Late afternoon: Final visit of the day is back over to Sauternes, to Chateau Suduiraut, now owned by insurance company AXA. Technical director Pierre Montégut sees his job as making wine that will make people want to drink more than one. “I hate the half bottle in Sauternes,” he says, “I would like to bottle everything in full bottles. I want people to be able to drink more than a glass, they should be able to finish the bottle.” The tactic here is to have a range of wines in different styles. “Castelnau de Suduiraut was created in 1992 as a second wine when there was no Grand Vin, and was a classic second wine, resulting from declassification, until 2001 when we decided to make it separately,” explains Pierre. Then in 2009 the half of production that was Castelnau was split again, with half going to Lion de Sauternes, a lighter fresher style intended to appeal to younger consumers. For all that, my favorite at the tasting was the 2001—full force in the botrytized style.
Wednesday afternoon: We close the circle with a final visit to Chateau de Fargues, which Alexandre Lur Saluces has been restoring to glory since he left Chateau d’Yquem in 2004. The chateau is a true medieval fortress, built in 1306, destroyed in 1687, and now being rebuilt. Alexandre shows us over the fortress. “I restored everything at Yquem, and then I started again when I came here in 2004,” he says. This is a massive undertaking: at one end the walls have been rebuilt, stone by stone, but still have a derelict appearance, open to the sky; at the other end there is a roof and the interior has been rebuilt and refurbished. Expected completion date is year 2050.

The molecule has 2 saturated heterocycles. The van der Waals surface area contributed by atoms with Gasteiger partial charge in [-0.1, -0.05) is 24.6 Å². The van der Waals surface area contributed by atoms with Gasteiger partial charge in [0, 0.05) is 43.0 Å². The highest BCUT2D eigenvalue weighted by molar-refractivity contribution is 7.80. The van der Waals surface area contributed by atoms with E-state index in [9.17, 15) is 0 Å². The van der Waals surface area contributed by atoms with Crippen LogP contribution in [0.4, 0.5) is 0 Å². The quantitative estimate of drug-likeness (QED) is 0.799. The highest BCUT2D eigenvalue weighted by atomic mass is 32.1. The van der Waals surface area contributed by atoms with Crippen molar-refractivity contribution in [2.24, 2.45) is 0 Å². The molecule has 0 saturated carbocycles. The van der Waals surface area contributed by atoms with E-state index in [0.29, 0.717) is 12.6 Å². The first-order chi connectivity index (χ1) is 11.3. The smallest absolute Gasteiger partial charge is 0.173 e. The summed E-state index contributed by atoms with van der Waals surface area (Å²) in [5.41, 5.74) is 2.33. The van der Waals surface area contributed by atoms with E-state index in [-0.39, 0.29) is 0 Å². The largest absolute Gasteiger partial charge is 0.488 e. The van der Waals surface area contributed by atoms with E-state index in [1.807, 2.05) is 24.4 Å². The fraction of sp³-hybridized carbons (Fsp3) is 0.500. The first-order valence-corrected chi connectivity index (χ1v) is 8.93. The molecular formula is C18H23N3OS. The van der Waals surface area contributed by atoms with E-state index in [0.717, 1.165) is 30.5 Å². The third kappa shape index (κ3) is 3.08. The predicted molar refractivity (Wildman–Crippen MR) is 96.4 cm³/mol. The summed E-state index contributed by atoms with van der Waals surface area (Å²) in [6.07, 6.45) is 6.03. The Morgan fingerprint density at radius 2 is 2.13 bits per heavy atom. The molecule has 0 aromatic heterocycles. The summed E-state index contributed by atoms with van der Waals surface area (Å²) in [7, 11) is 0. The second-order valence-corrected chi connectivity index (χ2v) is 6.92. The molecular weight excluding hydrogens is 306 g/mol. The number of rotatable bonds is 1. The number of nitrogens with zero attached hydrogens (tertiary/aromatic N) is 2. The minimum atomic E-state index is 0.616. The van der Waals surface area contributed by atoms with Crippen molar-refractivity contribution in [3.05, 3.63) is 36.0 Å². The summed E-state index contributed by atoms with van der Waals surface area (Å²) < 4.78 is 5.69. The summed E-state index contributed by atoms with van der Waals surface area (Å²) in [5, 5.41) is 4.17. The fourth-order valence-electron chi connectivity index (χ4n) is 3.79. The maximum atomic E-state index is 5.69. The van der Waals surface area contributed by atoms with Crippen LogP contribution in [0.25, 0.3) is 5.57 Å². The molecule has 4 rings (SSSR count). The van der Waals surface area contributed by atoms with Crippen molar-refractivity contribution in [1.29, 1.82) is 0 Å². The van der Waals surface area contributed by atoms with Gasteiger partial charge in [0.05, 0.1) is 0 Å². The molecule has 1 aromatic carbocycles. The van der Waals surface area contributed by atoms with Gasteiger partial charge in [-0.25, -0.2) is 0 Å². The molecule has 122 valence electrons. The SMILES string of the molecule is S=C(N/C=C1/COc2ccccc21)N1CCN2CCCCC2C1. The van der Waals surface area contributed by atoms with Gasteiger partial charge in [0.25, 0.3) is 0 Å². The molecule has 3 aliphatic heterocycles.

Alexandre Lur Saluces is restoring the original chateau de Fargues
A modern chai has been built besides the chateau, where the production of this jewel of a property is vinified—yields are about 1000 bottles for each of the 15 ha in a good vintage. In 2012 there was no Chateau de Fargues as it wasn’t considered good enough. “It’s expensive not to make a vintage but it’s even more expensive to lose your reputation,” Alexandre says. We taste the 2006 vintage, which is sublime: subtle is not a word I often use to describe Sauternes, but it’s all lightness of being, balancing botrytis, sweetness, acidity, fruits. De Fargues was not classified in 1855 as the property was making only red wine at the time–the production of Sauternes started here in 1943—but it would be right at the top in any current classification. There is no second wine, some experiments with dry white wine have stopped, so there is only one wine: Chateau de Fargues. “I want to continue the family tradition of making top quality Sauternes,” is Alexandre’s position.
Conclusions: For all the talk about declining worldwide interest in sweet wines, the top chateaus of Sauternes remain pretty committed to their traditional styles. There’s a broadening of many the range at most chateaus, but the much touted move to more production of dry white wine doesn’t seem to be a major factor yet. The fact that it has to be labeled as AOP Bordeaux isn’t really seen as a problem, as the brand name of the Chateau is seen as more important. The move to allow it to be labeled as Graves is seen as somewhat irrelevant. “We are in the middle of Graves, it’s just a French stupidity (to have to use Bordeaux AOP), but it takes a long time to change things here,” says Pierre Montégut. It’s a historic accident resulting from a squabble about appellation definitions in the 1930s. But nothing can detract from the unique style that is Sauternes.